Want the best of VICE News straight to your inbox? Sign up here.
Welcome to the wind resistance.
On Wednesday, high winds resulted in several concrete panels on the border wall, which had recently been installed and hadn't fully dried, falling over from the California side into the Mexican side, according to CNN.
Police in Mexicali said that the portion of the wall, which is 130 feet long, fell over the border and onto some trees shortly before noon PT Wednesday, according to KYMA. Winds in the area hit as high as 37 mph that day, according to the National Weather Service.
Customs and Border Protection agent Carlos Pitones told CNN that the wall sections that toppled had recently been placed in a new concrete foundation, which hadn’t completely set when the wind hit. “We are grateful there was no property damage or injuries," Pitones told CNN.
Building a border wall was one of President Donald Trump’s key campaign promises back in 2016, but over the past few years, the issue has been nothing but a headache for the administration. Smugglers have reportedly been using $100 saws to cut through sections of it, while others have figured out how to climb around the wall’s “anti-climb panels,” Trump administration officials and agents told the Washington Post last November.
Earlier this month, the administration announced it had crossed the threshold of more than a hundred miles of wall being built. At least 90 of those miles were replacing existing wall, although officials continue to insist that’s “new wall.”
"One thing I want to emphasize is that every inch of the 100 miles that we have constructed is new border wall system," Homeland Security acting secretary Chad Wolf told reporters earlier this month. "It's not so-called replacement wall, as some of our critics claimed. It is new wall."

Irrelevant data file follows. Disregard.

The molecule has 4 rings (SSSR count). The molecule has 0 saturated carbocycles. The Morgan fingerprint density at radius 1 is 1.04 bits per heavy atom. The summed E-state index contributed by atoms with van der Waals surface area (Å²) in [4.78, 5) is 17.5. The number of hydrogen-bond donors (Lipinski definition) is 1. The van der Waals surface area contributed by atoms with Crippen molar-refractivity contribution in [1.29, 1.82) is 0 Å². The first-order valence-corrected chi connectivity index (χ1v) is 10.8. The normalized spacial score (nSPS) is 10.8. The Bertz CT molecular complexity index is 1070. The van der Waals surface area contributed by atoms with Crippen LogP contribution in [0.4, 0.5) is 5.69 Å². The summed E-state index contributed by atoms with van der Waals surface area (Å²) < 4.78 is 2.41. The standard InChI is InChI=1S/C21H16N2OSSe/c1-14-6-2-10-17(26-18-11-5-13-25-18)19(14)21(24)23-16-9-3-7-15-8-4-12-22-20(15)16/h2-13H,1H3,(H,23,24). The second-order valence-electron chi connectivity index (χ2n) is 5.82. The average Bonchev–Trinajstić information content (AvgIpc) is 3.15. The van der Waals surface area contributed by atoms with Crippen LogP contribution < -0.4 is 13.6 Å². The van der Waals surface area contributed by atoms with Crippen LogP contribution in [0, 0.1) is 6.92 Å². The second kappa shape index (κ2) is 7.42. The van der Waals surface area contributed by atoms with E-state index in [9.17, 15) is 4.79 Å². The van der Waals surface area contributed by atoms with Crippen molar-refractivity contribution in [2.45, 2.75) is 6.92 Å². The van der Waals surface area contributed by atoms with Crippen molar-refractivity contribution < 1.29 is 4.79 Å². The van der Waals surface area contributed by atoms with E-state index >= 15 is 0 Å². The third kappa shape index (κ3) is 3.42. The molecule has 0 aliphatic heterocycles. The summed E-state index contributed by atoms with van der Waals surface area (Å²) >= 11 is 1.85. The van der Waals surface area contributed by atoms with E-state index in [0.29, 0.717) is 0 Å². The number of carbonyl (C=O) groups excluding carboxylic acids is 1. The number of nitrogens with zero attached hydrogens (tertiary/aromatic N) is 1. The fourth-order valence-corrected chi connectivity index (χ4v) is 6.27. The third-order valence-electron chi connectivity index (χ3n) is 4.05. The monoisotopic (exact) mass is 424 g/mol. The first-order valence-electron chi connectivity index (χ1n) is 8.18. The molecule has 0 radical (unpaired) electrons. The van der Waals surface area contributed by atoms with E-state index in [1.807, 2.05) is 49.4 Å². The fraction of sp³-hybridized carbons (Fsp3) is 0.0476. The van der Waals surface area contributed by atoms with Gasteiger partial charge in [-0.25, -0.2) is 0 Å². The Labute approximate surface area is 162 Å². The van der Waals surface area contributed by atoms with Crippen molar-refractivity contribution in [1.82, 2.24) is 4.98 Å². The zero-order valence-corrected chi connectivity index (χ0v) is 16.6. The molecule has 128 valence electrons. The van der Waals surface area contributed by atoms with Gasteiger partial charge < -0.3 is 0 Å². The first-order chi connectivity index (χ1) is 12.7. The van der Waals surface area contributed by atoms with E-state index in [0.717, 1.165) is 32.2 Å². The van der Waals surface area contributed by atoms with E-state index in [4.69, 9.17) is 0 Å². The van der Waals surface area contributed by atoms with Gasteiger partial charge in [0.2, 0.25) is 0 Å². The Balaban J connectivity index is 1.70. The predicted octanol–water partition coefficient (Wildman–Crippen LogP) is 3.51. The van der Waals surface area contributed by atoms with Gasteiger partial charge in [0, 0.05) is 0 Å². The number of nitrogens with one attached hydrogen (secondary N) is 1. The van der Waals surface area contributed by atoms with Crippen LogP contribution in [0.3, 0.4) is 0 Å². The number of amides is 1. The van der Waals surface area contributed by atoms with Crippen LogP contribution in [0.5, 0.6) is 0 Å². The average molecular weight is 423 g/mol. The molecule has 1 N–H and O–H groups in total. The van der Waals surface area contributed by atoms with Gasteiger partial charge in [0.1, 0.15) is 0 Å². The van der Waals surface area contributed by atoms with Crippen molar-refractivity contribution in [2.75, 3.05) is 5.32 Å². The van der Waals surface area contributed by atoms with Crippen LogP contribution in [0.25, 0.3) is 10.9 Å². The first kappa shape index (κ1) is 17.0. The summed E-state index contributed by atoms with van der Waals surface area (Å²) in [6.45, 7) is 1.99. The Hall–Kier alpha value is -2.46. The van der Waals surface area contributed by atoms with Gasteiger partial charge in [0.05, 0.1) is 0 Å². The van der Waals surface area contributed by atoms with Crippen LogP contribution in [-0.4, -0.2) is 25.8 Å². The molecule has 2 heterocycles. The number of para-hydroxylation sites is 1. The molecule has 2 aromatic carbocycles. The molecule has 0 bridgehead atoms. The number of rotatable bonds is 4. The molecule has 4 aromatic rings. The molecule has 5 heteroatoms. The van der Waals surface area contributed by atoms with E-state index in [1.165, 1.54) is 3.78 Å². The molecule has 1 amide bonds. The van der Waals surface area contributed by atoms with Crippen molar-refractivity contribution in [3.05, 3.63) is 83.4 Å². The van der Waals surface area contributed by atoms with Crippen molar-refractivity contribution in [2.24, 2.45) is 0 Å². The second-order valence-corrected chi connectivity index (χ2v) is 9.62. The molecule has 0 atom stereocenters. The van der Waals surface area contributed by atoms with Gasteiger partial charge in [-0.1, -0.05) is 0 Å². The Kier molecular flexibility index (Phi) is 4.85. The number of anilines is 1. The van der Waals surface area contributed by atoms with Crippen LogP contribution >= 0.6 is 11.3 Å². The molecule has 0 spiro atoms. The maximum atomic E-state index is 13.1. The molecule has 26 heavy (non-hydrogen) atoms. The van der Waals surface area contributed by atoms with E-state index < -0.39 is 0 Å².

Trump’s repeated claim that Mexico would pay for the wall has also not come to fruition, but he continues to claim it will, most recently at a rally in Wildwood, New Jersey, earlier this week.
"We like Mexico very much and we've gotten along great with Mexico, and the president’s a friend of mine. I think he's doing a fantastic job," Trump said, referring to new Mexican President Andrés Manuel López Obrador. "But Mexico is, in fact, you will soon find out, paying for the wall. The wall is ultimately and very nicely being paid for by Mexico."
While Mexico isn’t paying for the wall itself, it is playing a huge role in preventing migrants from reaching the United States. Earlier this month, Mexican security forces began blocking the path of migrants attempting to enter the country via its Suchiate River border with Guatemala, even deploying tear gas in order to force migrants onto buses.
Functioning wall or not, the Trump administration’s anti-immigration efforts appear to be reshaping immigration across the southern border. In 2018, immigration to the United States abruptly slowed to a decline of more than 70 percent from the previous year, according to an analysis last year.